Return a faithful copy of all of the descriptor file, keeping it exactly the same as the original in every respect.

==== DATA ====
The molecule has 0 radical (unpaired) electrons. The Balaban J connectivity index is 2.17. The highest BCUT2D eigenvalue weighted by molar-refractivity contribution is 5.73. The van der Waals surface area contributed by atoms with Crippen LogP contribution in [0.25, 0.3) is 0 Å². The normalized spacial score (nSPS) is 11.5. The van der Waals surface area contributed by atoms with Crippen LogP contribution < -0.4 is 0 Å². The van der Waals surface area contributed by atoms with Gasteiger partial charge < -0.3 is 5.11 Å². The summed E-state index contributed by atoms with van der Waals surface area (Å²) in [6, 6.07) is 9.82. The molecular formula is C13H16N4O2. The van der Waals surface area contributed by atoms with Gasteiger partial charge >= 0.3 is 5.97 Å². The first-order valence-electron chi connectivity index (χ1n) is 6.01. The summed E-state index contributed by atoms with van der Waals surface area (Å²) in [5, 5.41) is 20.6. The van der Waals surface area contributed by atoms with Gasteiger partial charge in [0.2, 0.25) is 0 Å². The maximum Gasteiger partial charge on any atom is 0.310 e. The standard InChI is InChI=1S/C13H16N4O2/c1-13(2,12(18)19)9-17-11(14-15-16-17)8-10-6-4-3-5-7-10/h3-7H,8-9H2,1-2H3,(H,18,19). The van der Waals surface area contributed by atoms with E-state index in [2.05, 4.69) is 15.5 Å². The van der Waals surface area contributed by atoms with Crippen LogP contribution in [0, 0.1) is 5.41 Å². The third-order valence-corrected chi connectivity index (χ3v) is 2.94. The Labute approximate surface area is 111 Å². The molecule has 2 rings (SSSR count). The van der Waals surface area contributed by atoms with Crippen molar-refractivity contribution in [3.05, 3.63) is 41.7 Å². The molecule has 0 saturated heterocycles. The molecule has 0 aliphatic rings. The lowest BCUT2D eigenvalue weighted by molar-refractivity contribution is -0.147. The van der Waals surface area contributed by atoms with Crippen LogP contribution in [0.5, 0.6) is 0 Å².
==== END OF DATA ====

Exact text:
The molecule has 0 radical (unpaired) electrons. The Balaban J connectivity index is 2.17. The highest BCUT2D eigenvalue weighted by molar-refractivity contribution is 5.73. The van der Waals surface area contributed by atoms with Crippen LogP contribution in [0.25, 0.3) is 0 Å². The normalized spacial score (nSPS) is 11.5. The van der Waals surface area contributed by atoms with Crippen LogP contribution < -0.4 is 0 Å². The van der Waals surface area contributed by atoms with Gasteiger partial charge < -0.3 is 5.11 Å². The summed E-state index contributed by atoms with van der Waals surface area (Å²) in [6, 6.07) is 9.82. The molecular formula is C13H16N4O2. The van der Waals surface area contributed by atoms with Gasteiger partial charge >= 0.3 is 5.97 Å². The first-order valence-electron chi connectivity index (χ1n) is 6.01. The summed E-state index contributed by atoms with van der Waals surface area (Å²) in [5, 5.41) is 20.6. The van der Waals surface area contributed by atoms with Gasteiger partial charge in [0.2, 0.25) is 0 Å². The maximum Gasteiger partial charge on any atom is 0.310 e. The standard InChI is InChI=1S/C13H16N4O2/c1-13(2,12(18)19)9-17-11(14-15-16-17)8-10-6-4-3-5-7-10/h3-7H,8-9H2,1-2H3,(H,18,19). The van der Waals surface area contributed by atoms with E-state index in [2.05, 4.69) is 15.5 Å². The van der Waals surface area contributed by atoms with Crippen LogP contribution in [0, 0.1) is 5.41 Å². The third-order valence-corrected chi connectivity index (χ3v) is 2.94. The Labute approximate surface area is 111 Å². The molecule has 2 rings (SSSR count). The van der Waals surface area contributed by atoms with Crippen molar-refractivity contribution in [3.05, 3.63) is 41.7 Å². The molecule has 0 saturated heterocycles. The molecule has 0 aliphatic rings. The lowest BCUT2D eigenvalue weighted by molar-refractivity contribution is -0.147. The van der Waals surface area contributed by atoms with Crippen LogP contribution in [0.5, 0.6) is 0 Å².